So You Love An… Alcoholic? By Grace Wroldson begins with a series of questions for the reader:
“-So you love an alcoholic?
-Are you a woman who loves an alcoholic man?
-Are you a woman who has spent years trying to love a man who drinks?
-Do you want to stop your very unhealthy, toxic love and codependent ways?
-Are you ready to leave, heal, and live again?”
Grace Wroldson starts the book off with these questions to make sure the reader is ready for the tough advice that is about to be thrown their way. Change is hard. Loving a person with a substance use disorder is hard, even if that person is in pain, too. Wroldson knows the reader is in for a tough chapter of their life – she’s been there herself. She wants to make sure they are ready for what she refers to as the “emotionally difficult phases” in their transformation process.
Wroldson builds her credibility by sharing her own story before delving into the 25+ powerful lessons she has for the reader. She loved an alcoholic for 15 years.
Codependent with depression and lost in life, she compares herself to the caterpillar in the famous children’s book The Very Hungry Caterpillar:
“When I started loving an alcoholic, I myself was a very hungry, codependent caterpillar! Like the caterpillar, I crawled along the ground looking for food and easy meals, which I equate to the loneliness of looking for relief from the pain of being in an alcoholic relationship.”
Packed with encouraging quotes, questions to push for change, and personal anecdotes, Wroldson speaks to the reader like an old friend ready to be by their side as they undergo this difficult but life-changing process. While the quotes and questions break up the text to allow the readers’ eyes to rest, at times, it did detract from the main portion of the text. As a reader, I was ready to dive into the advice promised, but I felt like I was bogged down by quotes and poems at times.
Wroldson has on her side the power of an all-too-common story that so many women can relate to. She attended Al-Anon meetings for ten years without being able to face the truth that she was indeed in love with an alcoholic. It was the moment that she moved from denial into truth that she was able to change her situation.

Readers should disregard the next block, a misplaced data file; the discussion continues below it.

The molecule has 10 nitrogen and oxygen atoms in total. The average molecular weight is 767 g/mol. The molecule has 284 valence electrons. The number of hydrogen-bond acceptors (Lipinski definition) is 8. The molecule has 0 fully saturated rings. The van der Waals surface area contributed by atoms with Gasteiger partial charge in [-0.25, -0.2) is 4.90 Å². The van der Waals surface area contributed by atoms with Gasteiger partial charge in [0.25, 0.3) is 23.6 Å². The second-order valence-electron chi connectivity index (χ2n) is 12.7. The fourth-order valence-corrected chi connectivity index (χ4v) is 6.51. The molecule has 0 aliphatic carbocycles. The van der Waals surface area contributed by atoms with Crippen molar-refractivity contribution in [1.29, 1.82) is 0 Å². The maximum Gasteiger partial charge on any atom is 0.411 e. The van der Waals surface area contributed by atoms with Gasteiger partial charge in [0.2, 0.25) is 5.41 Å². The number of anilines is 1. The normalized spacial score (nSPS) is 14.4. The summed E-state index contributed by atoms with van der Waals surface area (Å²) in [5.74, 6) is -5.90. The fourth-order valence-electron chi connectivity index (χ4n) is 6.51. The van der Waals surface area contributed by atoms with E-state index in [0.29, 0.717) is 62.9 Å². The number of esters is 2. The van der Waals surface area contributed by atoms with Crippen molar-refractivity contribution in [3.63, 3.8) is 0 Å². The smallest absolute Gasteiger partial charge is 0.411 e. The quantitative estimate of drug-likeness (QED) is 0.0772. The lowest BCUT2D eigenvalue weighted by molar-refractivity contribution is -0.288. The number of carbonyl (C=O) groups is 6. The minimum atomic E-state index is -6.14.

After gathering the strength to leave her alcoholic, she found out she was pregnant. Knowing she had a daughter on the way only gave her more determination to stay away from her alcoholic after she left. But how?
“Fearing my alcoholic was an important awareness. Fearing that he needed me in order for him to stay alive and be cared for, or fearing that I needed him to stay alive… was fear.”
Once she faced her truths – I love an alcoholic. I’m codependent and afraid to be alone – and her fears – I’m afraid of the changes that will come when I am alone. I’m afraid that my alcoholic needs me to survive – she had to trust in her higher power to carry her through the necessary changes. This part in the book is where the 25+ powerful lessons come in.
3 out of 5 Stars
25+ Powerful Lessons
Because the book is oozing with useful lessons, I picked a few of my favorites to give you a glimpse below:
“-Ask yourself if your love is based in the fear of being alone, which would force you to grow and change.
-Ask yourself if you stay because you feel that you need to keep him/her alive (this is mothering and not an equal adult relationship).
-Seek spiritual solutions and release control.
-Pray and give control over to your higher power. You cannot save him/her. Stop trying to play God and let God do that.
-Acknowledge that you may have been unknowingly focusing on his/her problems to ignore your own.
-If you choose to leave, don’t do it to change him/her, and don’t expect it to. This is about you.”
Wroldson breaks codependent recovery down into steps with proof from her own life that they work. Deeply personal and encouraging, the reader knows they have at least one person that supports their decision to change their life.
She touches on countless important topics that are relevant to anyone who loves an alcoholic, including:
- Losing the victim mentality
- Setting boundaries
- Moving your focus to your higher power instead of your alcoholic
What stood out to me were her realizations during pregnancy:
“The only thing I could do was wait patiently during that time of gestation and take prenatal vitamins. I had to sit in the unknown because there was no other stress-free alternative. Thus, I chose to surrender to a Loving Source versus surrender to my own fears, mental demons, and nagging negativity.”
Even as she grew a new life inside her, Wroldson felt utterly alone. In her loneliness, she sought solace in her higher power. As her baby grew, so did she.
By the end of the book, she is the strong, independent butterfly in her metaphor. Through recovery, she created a new life for herself. Through her book, she hopes to help other women create a new life for themselves, too.
My only concern was the presentation of the idea that we are finally “whole,” instead of actively working on ourselves. There is not necessarily an end date to healing, and I did find it hard to believe that Wroldson was suddenly healed just because she was patient, prayed, and focused on herself during her pregnancy. I would’ve like to see more concrete details about her struggle, rather than more bullet-point questions for the reader and quotes.
➡️Have you read this book? What were your thoughts?
About The Author:
Josie Thornhill is a freelance writer and student. She is probably having a panic attack in a fast food restaurant or doing yoga with a cigarette between her teeth. She is working on her first novel. You can learn more about her at her website.
*A free copy of this book was provided in exchange for an honest review.